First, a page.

Don’t dictate to me, Canada’s Martin tells USA
By Allan Dowd
RICHMOND, British Columbia (Reuters) – Prime Minister Paul
Martin escalated a war of words with the United States on
Wednesday, telling Washington not to dictate to him what topics
he can raise in the run-up to Canada’s January 23 election.
But U.S. Ambassador David Wilkins, who warned Canadian
politicians on Tuesday not to bash the United States as part of
their campaigning, denied on Wednesday he was trying to control
the election debate.
Martin — who has regularly attacked the U.S. stance on a
bilateral trade dispute over softwood lumber and also
criticized Washington’s approach to climate change — took aim
at Wilkins’s warning for a second consecutive day.
“When it comes to defending Canadian values, when it comes
to standing up for Canadian interests, I’m going to call it
like I see it,” he told reporters in a lumber yard in Richmond,
British Columbia. “I am not going to be dictated to as to the
subjects I should raise.”
Although Martin came to power in December 2003 promising to
repair relations with the United States that were damaged by
his predecessor’s decision not to take part in the Iraq War, he
has shown little hesitation in attacking Washington.
The two sides are locked in a protracted dispute over the
U.S. decision to slap tariffs on Canadian softwood lumber
shipments on the grounds they are unfairly subsidized. Canada
says its lumber producers are not subsidized.
Ottawa is fighting the case through various trade panels
and complains Washington is not respecting its obligations
under the North American Free Trade Agreement.
“This dispute with the United States demands leadership at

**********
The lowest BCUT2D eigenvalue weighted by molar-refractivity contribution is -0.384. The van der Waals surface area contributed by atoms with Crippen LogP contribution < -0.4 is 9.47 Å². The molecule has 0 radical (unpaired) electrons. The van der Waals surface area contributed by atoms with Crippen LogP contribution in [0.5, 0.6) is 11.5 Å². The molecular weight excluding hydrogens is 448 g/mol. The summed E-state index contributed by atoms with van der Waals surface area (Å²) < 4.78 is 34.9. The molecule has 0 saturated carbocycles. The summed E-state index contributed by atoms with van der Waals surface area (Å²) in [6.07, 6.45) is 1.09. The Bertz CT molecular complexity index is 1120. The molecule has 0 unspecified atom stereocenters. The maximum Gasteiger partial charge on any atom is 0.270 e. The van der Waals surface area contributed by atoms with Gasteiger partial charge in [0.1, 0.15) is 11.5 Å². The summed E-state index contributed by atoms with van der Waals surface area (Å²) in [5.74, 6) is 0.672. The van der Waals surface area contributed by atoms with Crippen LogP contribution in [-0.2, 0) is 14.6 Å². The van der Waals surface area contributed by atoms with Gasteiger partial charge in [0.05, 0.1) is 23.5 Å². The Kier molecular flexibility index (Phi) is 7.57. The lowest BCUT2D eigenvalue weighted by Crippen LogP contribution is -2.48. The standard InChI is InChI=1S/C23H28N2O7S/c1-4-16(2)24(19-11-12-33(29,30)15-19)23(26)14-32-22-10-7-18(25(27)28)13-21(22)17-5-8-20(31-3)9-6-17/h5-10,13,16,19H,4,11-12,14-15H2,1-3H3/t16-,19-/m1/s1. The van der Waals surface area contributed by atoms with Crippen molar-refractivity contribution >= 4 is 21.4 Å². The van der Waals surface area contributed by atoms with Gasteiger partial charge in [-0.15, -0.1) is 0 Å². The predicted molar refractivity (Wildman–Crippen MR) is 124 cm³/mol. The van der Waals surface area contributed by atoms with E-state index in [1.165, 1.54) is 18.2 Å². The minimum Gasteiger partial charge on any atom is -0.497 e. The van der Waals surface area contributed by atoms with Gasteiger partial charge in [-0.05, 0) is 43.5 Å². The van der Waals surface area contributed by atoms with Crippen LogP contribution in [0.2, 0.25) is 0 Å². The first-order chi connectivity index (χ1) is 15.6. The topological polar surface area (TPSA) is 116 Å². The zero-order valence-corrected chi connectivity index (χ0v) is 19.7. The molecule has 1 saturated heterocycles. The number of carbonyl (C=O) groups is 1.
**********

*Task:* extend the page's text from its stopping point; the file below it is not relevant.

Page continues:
the national level in Canada, even if that leadership happens
to rankle some in the U.S.,” said Martin, whose minority
Liberal government fell last month over a corruption scandal.
Martin may feel he is on safe ground politically, since
polls show most Canadians dislike U.S. President George W.
Bush. But Wilkins said the continued attacks could start
undermining the close relationship between the two countries.
Wilkins said his comments were aimed at improving relations
between two major trading partners, and had “no intention of in
any way affecting an election which is the business of
“I don’t presume I can dictate to anybody,” Wilkins said
after addressing a forum in Ottawa.
Martin also attacked Stephen Harper, leader of the main
opposition Conservative party, saying he had been silent on the
softwood lumber issue.
Harper, who criticizes what he says is Martin’s needless
antagonism of the Bush administration, knows that his electoral
chances could be fatally undermined if he allows himself to be
portrayed as too pro-American.
“I actually think the (U.S.) ambassador’s intervention was
inappropriate… I don’t think foreign ambassadors should be
expressing their views, or intervening in an election,” Harper
told reporters in Vancouver.
But Jack Layton, leader of the left-leaning New Democratic
Party, who has demanded the Liberals take a tougher line with
Washington in the softwood fight, dismissed Martin’s comments
as “shameless posturing.”
“Whipping up the rhetoric about George Bush is very easy to
do… Canadians have known that the Liberals will say anything
in an election to get elected. I think now the ambassador has
discovered the same thing,” Layton said.
Harper equated Martin’s dealings with the United States on
softwood to a kid who calls names but is afraid to fight. “He
hasn’t thrown a punch. He couldn’t throw a punch to save his
life,” he said.
(With reporting by Randall Palmer in Ottawa and Wency Leung